"Are lemmings really suicidal?" Andrew Orr asked us via Facebook—inspiring Saturday's Weird Animal Question of the Week to investigate popular animal tales and see which ones are, well, a load of bull.
For starters, lemmings—mouse-like rodents that live in tundras of North America and northern Europe—don't kill themselves on purpose.
Gordon Jarrell, a retired biologist at the University of Alaska Museum of the North in Fairbanks, says the myth may have its roots in the animals' cyclical population booms, which are driven by factors such as food availability. (Also see "Animal Myths From Around the World.")
In Sweden and Finland, these springtime spikes push lemmings to disperse from the mountains in search of better accommodations, a journey described by National Geographic magazine in 1918.
When lemmings encounter water bodies, some are jostled into swimming, Jarrell says, and, being unable to swim far, "huge numbers wash up on the beaches."
As for the migrating lemmings that avoid a watery death, they often survive and produce colonies for a few years "where you wouldn't ordinarily find lemmings," he adds—quite the opposite of self-destructive.
A 1958 Disney nature documentary, White Wilderness, also reinforced the suicidal myth by fabricating scenes of lemmings leaping to their deaths, according to the Alaska Department of Fish and Game.
Can you teach old dogs new tricks?
Yes, says Tami Pierce, a veterinarian at the University of California, Davis. This notion may have arisen because older dogs can have medical conditions such as arthritis that cause chronic pain, making them appear less willing to engage.
Since dogs also lose cognitive function as they age, Pierce actually recommends that owners teach their older dogs new tricks through positive, reward-based training—it helps stimulate their brains. (See "Do Animals Get Dementia? How to Help Your Aging Pet.")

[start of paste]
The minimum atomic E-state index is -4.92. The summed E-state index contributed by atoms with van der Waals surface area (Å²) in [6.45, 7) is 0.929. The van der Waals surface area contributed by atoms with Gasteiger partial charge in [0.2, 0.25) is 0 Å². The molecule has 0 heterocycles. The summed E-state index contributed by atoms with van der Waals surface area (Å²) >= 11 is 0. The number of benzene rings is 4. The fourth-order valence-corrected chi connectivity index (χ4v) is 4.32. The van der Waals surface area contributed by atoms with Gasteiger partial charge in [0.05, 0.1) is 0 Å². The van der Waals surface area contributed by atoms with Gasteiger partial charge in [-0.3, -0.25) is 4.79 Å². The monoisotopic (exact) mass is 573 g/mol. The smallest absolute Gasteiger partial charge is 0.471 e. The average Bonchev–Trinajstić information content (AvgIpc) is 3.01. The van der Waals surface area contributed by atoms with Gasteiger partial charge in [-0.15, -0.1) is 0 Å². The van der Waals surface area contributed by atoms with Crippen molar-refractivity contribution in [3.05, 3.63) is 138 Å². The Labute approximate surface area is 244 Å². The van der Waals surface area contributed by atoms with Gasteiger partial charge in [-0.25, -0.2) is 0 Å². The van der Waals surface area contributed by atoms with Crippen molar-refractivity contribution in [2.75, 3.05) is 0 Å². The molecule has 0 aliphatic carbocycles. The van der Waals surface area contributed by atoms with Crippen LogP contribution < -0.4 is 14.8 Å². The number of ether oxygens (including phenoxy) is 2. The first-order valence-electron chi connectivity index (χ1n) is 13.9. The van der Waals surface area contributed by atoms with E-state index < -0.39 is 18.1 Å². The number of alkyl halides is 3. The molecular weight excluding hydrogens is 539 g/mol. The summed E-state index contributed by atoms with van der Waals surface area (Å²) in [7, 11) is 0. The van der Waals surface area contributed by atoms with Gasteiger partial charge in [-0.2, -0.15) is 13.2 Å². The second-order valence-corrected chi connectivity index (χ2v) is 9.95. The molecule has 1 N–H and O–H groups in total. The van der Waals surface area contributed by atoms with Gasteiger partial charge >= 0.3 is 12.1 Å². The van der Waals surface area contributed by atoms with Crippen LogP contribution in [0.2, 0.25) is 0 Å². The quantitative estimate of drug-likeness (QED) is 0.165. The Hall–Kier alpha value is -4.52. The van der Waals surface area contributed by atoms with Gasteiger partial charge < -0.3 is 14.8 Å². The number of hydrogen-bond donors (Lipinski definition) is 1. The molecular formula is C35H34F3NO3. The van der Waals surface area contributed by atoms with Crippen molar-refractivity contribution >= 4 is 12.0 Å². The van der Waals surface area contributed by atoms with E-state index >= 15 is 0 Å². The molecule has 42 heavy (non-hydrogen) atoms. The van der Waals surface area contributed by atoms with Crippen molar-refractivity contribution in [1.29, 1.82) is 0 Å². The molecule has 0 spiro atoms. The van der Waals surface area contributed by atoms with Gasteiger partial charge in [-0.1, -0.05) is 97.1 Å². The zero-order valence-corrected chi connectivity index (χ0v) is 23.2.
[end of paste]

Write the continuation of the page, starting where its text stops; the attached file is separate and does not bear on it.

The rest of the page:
Do ostriches hide their heads in the sand?
If these big birds anticipate a threat, they'll lay down with their heads flat, making their round, dark bodies appear like a bush—and not a tasty meal. To some people, this may have seemed like the African native was putting its head in the sand.
Ostriches are experts at camouflage: Black-feathered males lay on the eggs at night, and the brownish-gray females, which blend into the sand, take over during the day.
Do cats always land on their feet?
There's some truth to this one. Even month-old kittens typically land upright, but "not all cats develop at the same rate, and not all cats get it right each time," Natalie Waran, a veterinarian at the University of Edinburgh in Scotland, says via email. (Watch video: "A Cat's Nine Lives.")
Cats have a self-righting mechanism regulated by a part of their inner ear that triggers the head, neck, and body to rotate into "the appropriate landing position," Waran says. Flexing their backbone also helps absorb the impact of landing.
"High rise syndrome," first reported by the American Medical Center, is a phenomenon in which cats fall from apartments onto the ground with a surprisingly high survival rate.
However, these fallen felines can experience serious injuries, according to research studies.
So your cat may be remarkable—but it's not unbreakable.